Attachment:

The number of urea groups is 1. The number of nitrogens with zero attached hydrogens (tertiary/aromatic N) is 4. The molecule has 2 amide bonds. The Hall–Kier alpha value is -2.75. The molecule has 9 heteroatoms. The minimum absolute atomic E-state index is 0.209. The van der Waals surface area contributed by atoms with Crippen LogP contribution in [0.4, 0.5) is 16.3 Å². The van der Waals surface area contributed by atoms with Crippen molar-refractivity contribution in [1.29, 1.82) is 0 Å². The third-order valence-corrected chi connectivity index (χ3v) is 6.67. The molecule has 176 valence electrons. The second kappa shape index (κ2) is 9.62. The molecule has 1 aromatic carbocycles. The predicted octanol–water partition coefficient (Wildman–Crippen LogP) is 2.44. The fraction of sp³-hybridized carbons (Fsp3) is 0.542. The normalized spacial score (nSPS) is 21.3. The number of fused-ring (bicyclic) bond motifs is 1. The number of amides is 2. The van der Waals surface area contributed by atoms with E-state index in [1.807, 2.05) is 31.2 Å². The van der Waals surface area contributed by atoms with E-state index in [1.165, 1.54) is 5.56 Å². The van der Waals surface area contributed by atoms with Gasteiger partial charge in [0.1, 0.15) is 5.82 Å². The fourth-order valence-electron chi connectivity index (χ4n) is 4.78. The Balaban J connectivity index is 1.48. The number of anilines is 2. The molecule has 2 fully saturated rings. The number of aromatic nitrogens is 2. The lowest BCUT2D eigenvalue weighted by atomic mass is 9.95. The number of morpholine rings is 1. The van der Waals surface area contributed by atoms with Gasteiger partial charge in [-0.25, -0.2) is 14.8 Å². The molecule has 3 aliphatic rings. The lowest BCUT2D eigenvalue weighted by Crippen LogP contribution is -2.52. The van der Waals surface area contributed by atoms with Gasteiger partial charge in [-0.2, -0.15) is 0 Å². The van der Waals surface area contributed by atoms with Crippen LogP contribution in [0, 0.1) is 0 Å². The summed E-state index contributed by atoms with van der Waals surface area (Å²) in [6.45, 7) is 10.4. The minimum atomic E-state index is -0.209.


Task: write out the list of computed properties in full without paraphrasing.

The number of urea groups is 1. The number of nitrogens with zero attached hydrogens (tertiary/aromatic N) is 4. The molecule has 2 amide bonds. The Hall–Kier alpha value is -2.75. The molecule has 9 heteroatoms. The minimum absolute atomic E-state index is 0.209. The van der Waals surface area contributed by atoms with Crippen LogP contribution in [0.4, 0.5) is 16.3 Å². The van der Waals surface area contributed by atoms with Crippen molar-refractivity contribution in [1.29, 1.82) is 0 Å². The third-order valence-corrected chi connectivity index (χ3v) is 6.67. The molecule has 176 valence electrons. The second kappa shape index (κ2) is 9.62. The molecule has 1 aromatic carbocycles. The predicted octanol–water partition coefficient (Wildman–Crippen LogP) is 2.44. The fraction of sp³-hybridized carbons (Fsp3) is 0.542. The normalized spacial score (nSPS) is 21.3. The number of fused-ring (bicyclic) bond motifs is 1. The number of amides is 2. The van der Waals surface area contributed by atoms with E-state index in [1.807, 2.05) is 31.2 Å². The van der Waals surface area contributed by atoms with E-state index in [1.165, 1.54) is 5.56 Å². The van der Waals surface area contributed by atoms with Gasteiger partial charge in [0.1, 0.15) is 5.82 Å². The fourth-order valence-electron chi connectivity index (χ4n) is 4.78. The Balaban J connectivity index is 1.48. The number of anilines is 2. The molecule has 2 fully saturated rings. The number of aromatic nitrogens is 2. The lowest BCUT2D eigenvalue weighted by atomic mass is 9.95. The number of morpholine rings is 1. The van der Waals surface area contributed by atoms with Gasteiger partial charge in [-0.25, -0.2) is 14.8 Å². The molecule has 3 aliphatic rings. The lowest BCUT2D eigenvalue weighted by Crippen LogP contribution is -2.52. The van der Waals surface area contributed by atoms with Gasteiger partial charge in [-0.2, -0.15) is 0 Å². The van der Waals surface area contributed by atoms with Crippen LogP contribution in [0, 0.1) is 0 Å². The summed E-state index contributed by atoms with van der Waals surface area (Å²) in [6.45, 7) is 10.4. The minimum atomic E-state index is -0.209.